Every Sunday during the summer I drive my 92 year old Grandpa home from family dinner.
During the drive I like to ask questions. Questions that probe into 1930s life. To gain a deeper understanding of what fighting in WWII was like. To understand my Grandpa's relationship with his parents, and his grandparents. To understand the world that my Grandpa lived in compared to ours today.
My Grandpa Bernie was enlisted in the United States army at the age of 18. He will occasionally bring up one story that resonates with me about his crossing of the Rhine River in Southwest Germany
He always undersells the story. It was just a light skirmish on the outskirts of the war zone. Grandpa Bernie plays it off like no big deal: “Well we got across the river — Hitler youth shooting on the other side you know — and then when we got back to the other bank the rest of the army was gone…. So we left with them.”
Even though Ive heard the story a few times, in a few different iterations, it still shocks me. Every time.
It leaves me responding “that is insane, I cant even imagine.”
And I really cant imagine. Can you imagine a world where your friends go to Germany to fight in WWII instead of studying abroad? Can you imagine a world where your cousins would invite you on weekends to catch trout in Central Park Lake (also a true story) for dinner? Can you imagine a world of being shot at by enemy soldiers?
My Grandpa’s stories help me appreciate the progress that makes my life unequivocally easier. His accounts of fighting in WWII and growing up in Brooklyn are reminders of the societal, cultural and structural differences that shaped his threshold for a challenge or failure (and consequences for failure) compared to mine.
Take for example, my recent trip from SFO to LAX. For almost an hour I waited outside LAX furiously tapping away at my phone and muttering under my breath — stress level high — as the cellular reception cut in and out, Ubers canceled on me, and I canceled on Ubers. $35 for a ten minute ride — ridiculous!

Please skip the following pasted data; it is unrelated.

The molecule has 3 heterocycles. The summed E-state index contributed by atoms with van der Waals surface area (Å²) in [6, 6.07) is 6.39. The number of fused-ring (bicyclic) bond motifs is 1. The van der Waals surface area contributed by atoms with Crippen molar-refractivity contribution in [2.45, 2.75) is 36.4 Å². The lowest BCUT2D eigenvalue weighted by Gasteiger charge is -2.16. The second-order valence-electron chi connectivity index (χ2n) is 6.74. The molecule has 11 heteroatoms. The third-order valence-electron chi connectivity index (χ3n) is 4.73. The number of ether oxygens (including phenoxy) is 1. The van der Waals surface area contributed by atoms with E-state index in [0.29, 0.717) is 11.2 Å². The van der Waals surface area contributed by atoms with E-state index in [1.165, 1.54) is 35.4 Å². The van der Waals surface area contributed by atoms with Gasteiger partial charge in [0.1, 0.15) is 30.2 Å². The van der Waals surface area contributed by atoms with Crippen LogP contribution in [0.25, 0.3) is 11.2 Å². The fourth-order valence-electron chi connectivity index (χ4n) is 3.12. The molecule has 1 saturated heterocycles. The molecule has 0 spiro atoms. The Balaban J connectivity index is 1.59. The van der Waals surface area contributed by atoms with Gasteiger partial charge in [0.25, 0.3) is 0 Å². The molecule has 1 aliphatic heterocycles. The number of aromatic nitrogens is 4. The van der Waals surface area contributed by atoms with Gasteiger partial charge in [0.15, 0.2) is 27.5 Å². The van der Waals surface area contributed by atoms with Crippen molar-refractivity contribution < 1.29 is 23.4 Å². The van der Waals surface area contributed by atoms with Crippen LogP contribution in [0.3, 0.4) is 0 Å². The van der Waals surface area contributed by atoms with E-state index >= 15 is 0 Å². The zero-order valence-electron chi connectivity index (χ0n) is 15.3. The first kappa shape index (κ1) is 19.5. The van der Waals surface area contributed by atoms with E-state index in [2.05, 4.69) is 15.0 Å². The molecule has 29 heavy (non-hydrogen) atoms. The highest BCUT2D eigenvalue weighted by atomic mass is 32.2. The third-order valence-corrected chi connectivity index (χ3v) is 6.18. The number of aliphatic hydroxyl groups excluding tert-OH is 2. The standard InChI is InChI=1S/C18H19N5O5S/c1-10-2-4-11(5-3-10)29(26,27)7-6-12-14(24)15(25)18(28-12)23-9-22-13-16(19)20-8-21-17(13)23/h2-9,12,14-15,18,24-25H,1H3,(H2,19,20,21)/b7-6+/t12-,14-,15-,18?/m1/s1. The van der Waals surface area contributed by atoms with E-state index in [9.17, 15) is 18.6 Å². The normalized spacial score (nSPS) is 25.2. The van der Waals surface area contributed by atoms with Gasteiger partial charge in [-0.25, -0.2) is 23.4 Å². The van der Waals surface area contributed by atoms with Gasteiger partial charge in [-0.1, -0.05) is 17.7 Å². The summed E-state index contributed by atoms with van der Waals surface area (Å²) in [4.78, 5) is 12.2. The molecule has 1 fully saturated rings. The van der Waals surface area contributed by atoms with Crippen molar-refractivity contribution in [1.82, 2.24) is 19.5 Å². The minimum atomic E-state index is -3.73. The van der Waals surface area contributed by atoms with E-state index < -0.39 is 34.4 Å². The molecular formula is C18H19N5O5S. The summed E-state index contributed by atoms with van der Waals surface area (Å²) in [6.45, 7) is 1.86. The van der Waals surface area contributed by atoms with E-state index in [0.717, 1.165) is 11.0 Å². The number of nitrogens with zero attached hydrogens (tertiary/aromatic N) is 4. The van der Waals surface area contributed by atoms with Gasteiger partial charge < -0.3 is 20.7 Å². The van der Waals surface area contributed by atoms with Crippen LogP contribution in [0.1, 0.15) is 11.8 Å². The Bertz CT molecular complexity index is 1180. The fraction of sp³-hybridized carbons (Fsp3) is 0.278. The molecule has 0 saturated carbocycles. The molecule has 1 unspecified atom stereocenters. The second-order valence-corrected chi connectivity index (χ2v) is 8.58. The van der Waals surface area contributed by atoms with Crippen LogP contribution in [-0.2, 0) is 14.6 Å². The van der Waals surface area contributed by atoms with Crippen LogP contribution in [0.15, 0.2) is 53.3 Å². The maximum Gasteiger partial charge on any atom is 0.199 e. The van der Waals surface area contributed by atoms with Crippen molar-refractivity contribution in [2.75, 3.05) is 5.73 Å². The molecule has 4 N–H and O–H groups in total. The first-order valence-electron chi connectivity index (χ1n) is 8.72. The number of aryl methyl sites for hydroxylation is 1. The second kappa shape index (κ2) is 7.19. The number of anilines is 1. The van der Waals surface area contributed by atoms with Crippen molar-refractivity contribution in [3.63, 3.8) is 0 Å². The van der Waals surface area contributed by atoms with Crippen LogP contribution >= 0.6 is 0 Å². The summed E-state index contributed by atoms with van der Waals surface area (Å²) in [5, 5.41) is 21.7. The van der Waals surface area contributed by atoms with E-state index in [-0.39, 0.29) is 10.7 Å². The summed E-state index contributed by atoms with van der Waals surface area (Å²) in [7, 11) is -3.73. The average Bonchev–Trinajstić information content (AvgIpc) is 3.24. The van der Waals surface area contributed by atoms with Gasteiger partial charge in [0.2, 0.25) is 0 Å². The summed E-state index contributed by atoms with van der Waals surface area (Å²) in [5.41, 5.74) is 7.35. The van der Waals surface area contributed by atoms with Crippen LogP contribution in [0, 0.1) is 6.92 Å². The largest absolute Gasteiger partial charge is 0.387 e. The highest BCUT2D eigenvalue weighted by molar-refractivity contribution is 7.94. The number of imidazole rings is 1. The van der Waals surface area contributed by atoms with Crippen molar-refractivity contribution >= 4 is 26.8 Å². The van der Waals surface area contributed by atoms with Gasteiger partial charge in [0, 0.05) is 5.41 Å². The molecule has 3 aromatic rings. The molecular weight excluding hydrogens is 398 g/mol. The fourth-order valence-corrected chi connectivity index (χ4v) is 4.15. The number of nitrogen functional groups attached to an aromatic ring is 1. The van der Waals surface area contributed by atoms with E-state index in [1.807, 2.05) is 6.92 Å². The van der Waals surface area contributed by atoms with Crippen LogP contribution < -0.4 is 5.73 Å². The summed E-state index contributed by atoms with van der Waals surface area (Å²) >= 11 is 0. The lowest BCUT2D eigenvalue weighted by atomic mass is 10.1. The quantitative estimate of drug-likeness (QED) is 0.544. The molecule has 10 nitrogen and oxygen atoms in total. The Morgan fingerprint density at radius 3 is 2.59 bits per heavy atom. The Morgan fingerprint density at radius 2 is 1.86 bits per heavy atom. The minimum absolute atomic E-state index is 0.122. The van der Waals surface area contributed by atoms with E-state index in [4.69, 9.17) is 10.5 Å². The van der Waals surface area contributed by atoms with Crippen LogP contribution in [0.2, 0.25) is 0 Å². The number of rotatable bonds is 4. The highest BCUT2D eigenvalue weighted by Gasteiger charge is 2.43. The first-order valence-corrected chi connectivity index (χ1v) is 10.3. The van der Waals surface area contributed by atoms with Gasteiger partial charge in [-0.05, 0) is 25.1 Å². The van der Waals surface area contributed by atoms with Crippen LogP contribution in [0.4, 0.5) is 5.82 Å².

That was the most challenging part of my day. Other days my biggest challenge is not getting distracted at work by a barrage of text messages or how to decide where to eat — the 4 star Korean BBQ place or the 4.1 star Italian-Asian fusion restaurant.
By absorbing my Grandpa’s stories, I become aware of the experiential biases in how I shape my definitions of key emotional terms, such as: challenge, happiness, fear, anger, fun, failure and frustration. My Grandfather’s experiences helped shape his definitions of these terms as my experiences have shaped mine.
When I compare my young adult life to Grandpa Bernie’s, my definitions are suddenly way out of proportion. They become sort of trivial. And that removes some of the frustration, challenge and emotional weight of my choices and experiences.
Imagine there are two scales:
- The Grandpa Bernie challenge scale.
- The Ilan Siegel challenge scale.
One scale measures a challenge based upon the life of Grandpa Bernie. The other measures a challenge based upon the life of Ilan Siegel.
Where do you place crossing the Rhine River while being shot by Hitler Youth on the Ilan Siegel Challenge Scale?
Where would you place having an Uber cancel your request on the Grandpa Bernie Challenge Scale?
Cant really compare them, right?
By becoming aware of what I am exactly frustrated with — and comparing the brevity of that situation to my Grandpa’s — I find myself better equipped to take a deep breath and see the experience in perspective. Suddenly, what I initially viewed as a major event has become minor. By placing my experiences on the Grandpa Bernie Challenge Scale, I can become more aware and happy with the situation or challenge I am currently facing.
This doesnt necessarily mean that I completely disregard mine or another’s struggles. There are still hundreds of problems that I face in my day to day life that are not to be ignored or even trivialized. However, I am saying that I should take these struggles into perspective and I use my Grandpa as a way to appreciate the size (or lack thereof) of my scale. If my scale were bigger that would only mean more suffering and hardship.
So next time the Uber cancels on you or the Amazon Prime package takes three days to arrive instead of two, appreciate the underlying fact that that comfort exists at all. Try to find the sweet spot of still trying to improve your life while at the same time recognizing how lucky we already are and how short the modern challenge scale really is for many people.
Finally, I challenge anyone reading this article to spend a little more time learning about the childhood of their Grandparent or older relative. It is humbling, thought provoking, eye opening and makes their day too :).